Time at Rest, hours -- In our example, the material was tested to simulate 0 hours storage (continuous flow) or as if the material was put in a bin and flow initiated immediately. As well, some period of storage at rest was simulated, such as overnight, 72 hours, etc.
Temp., ºF -- The material was tested at 90ºF for zero hours and at 90ºF cooling to room temperature after three days at rest to simulate actual storage conditions.
Particle size -- An estimate of the material’s particle size is given here just to indicate whether the material is coarse or fine. In this case it would be considered fairly fine as it is considered -10 mesh.
Moisture content -- The material’s total moisture content was measured according to an ASTM standard.
P-Factor -- P-Factor is an estimation of the effect of excess pressure on your material. The magnitude of the excess pressure or overpressure factor can be estimated for vibration and impact during charging into the bin as follows (see photo 2):
Vibrators can affect flow two ways. While vibrators are commonly used as flow aid devices, they also pack materials in bin and hoppers. It is recommended that a P-Factor of 1.25 be used to calculate arching dimensions when vibrators are in use. Vibrators sometimes work well when your material gains strength with time but is easy handling during continuous flow (zero hours storage). Vibrators should be used only to initiate flow and should be turned off once flow is initiated. The following equations can be used to estimate P-Factor due to vibrator use as described here:
P-Factor = (1 + x/g) or P-Factor = y/g, whichever is larger, where:
x = vertical upward component of acceleration
y = horizontal component of acceleration
g = gravity constant
Impact on filling
If you are filling your bin with a fine material and it drops close to the outlet, the P-Factor should be calculated as follows: (see photo 3)
P-FACTOR = (1 + m) [w/(A B γ)] 2h/g where:
w = weight flow rate into bin h = height of fall
m = 0 for a rectangular outlet m = 1 for a circular outlet
A = impact area
B = outlet size of cone or slot
γ = bulk density
Mass Flow Bc, ft -- “B” is the hopper opening and “c” stands for conical, such that these dimensions are given for zero hours and for some period of storage at rest. These are the minimum arching dimensions for a conical hopper that is designed for mass flow.
Mass Flow Bp, ft -- “B” again is the hopper opening, while “p” stands for planar or wedge type hoppers, such that these dimensions are given for zero hours and for some period of storage at rest. These are the minimum arching dimensions for the width of a slotted opening in a wedge hopper, designed for mass flow. Remember that the slot length should be at least three times the width.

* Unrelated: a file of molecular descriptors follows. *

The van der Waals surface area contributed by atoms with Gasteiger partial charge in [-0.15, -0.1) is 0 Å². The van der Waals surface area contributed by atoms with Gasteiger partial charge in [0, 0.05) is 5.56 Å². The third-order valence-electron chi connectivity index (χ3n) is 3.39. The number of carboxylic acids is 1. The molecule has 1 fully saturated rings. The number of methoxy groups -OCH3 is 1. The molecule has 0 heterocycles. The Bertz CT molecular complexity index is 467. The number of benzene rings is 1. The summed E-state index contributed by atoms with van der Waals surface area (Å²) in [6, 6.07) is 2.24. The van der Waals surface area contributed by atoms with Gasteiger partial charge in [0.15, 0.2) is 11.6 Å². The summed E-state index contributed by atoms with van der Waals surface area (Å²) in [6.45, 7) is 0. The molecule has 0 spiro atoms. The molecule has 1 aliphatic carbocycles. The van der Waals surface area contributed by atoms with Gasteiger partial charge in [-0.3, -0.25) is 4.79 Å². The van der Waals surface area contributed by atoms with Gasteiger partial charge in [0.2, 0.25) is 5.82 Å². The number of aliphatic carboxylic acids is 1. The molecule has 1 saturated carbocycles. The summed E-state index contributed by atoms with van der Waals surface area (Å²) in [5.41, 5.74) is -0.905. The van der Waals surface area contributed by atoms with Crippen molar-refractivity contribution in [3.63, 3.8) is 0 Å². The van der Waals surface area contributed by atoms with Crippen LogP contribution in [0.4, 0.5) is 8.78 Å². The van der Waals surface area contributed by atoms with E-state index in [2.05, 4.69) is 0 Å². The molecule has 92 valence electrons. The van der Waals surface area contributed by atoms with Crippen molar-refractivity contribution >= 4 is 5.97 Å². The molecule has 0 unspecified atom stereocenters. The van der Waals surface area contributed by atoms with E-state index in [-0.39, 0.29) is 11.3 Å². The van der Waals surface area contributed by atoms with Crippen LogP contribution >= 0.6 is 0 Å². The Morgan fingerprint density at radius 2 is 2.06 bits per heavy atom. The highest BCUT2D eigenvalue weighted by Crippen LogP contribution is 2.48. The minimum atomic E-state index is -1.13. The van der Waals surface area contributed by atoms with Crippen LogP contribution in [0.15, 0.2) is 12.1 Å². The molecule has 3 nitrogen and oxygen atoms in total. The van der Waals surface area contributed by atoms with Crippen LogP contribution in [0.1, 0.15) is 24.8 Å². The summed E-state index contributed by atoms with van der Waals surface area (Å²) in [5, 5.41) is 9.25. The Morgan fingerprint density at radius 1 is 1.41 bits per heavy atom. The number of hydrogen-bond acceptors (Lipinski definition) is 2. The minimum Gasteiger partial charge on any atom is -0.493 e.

Funnel Flow Bf, ft -- “B” is the hopper opening and “f” stands for a funnel flow slotted opening, such that these dimensions are given for zero hours and for some period of storage at rest. These are the arching dimensions for a slotted opening in a funnel flow bin, such as a long slot on a flat bottom bin.
Time at Rest, hours -- Same as above
Temp., ºF -- Same as above
σ1, psf -- This is the major consolidation pressure acting on the material as it remains in a bin. This pressure is simulated in the laboratory tests.
EH, ft -- Effective Head (EH) is determined as a result of material sliding on the cylinder walls. As it slides, the material loses some of its head pressure due to shear along the walls and is referred to as EH rather than the actual head of material. The effective head typically ranges from 5 to 40 ft.
The critical rathole diameter DF is a function of the major consolidating pressure that acts on the solid in the bin, which is expressed in terms of EH, the effective consolidating head of solid in the bin, as follows: (see photo 4)
EH = [R/(u k)] [ 1 - EXP(-uk H/R)]
R = hydraulic radius of the cylindrical portion of the bin, i.e. ratio of cross sectional area to circumference
R = D/4 for a circular cylinder of diameter D or a square cylinder of side D
R = W/2 for a long rectangular cylinder of width W.
U = tan (Φ’), coefficient of friction between the stored solid and the cylinder walls